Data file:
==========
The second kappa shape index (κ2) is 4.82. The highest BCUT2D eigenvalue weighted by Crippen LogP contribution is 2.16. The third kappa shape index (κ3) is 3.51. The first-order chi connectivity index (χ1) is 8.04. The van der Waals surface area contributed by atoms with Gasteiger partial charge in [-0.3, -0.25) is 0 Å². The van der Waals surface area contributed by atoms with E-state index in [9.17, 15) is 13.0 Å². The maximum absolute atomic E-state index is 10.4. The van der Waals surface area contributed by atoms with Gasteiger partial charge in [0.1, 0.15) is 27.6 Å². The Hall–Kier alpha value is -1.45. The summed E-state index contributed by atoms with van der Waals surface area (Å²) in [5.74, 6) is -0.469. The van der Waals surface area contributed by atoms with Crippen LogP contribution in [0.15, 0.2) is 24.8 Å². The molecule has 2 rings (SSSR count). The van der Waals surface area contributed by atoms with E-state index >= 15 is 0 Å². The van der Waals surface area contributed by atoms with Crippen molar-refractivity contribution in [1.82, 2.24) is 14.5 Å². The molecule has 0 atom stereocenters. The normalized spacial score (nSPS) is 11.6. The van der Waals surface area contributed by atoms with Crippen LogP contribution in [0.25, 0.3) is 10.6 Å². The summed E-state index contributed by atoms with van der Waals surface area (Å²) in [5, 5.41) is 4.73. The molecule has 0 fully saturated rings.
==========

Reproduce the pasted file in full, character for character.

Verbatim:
The second kappa shape index (κ2) is 4.82. The highest BCUT2D eigenvalue weighted by Crippen LogP contribution is 2.16. The third kappa shape index (κ3) is 3.51. The first-order chi connectivity index (χ1) is 8.04. The van der Waals surface area contributed by atoms with Gasteiger partial charge in [-0.3, -0.25) is 0 Å². The van der Waals surface area contributed by atoms with E-state index in [9.17, 15) is 13.0 Å². The maximum absolute atomic E-state index is 10.4. The van der Waals surface area contributed by atoms with Gasteiger partial charge in [0.1, 0.15) is 27.6 Å². The Hall–Kier alpha value is -1.45. The summed E-state index contributed by atoms with van der Waals surface area (Å²) in [5.74, 6) is -0.469. The van der Waals surface area contributed by atoms with Crippen LogP contribution in [0.15, 0.2) is 24.8 Å². The molecule has 2 rings (SSSR count). The van der Waals surface area contributed by atoms with E-state index >= 15 is 0 Å². The van der Waals surface area contributed by atoms with Crippen molar-refractivity contribution in [1.82, 2.24) is 14.5 Å². The molecule has 0 atom stereocenters. The normalized spacial score (nSPS) is 11.6. The van der Waals surface area contributed by atoms with Crippen LogP contribution in [0.25, 0.3) is 10.6 Å². The summed E-state index contributed by atoms with van der Waals surface area (Å²) in [5, 5.41) is 4.73. The molecule has 0 fully saturated rings.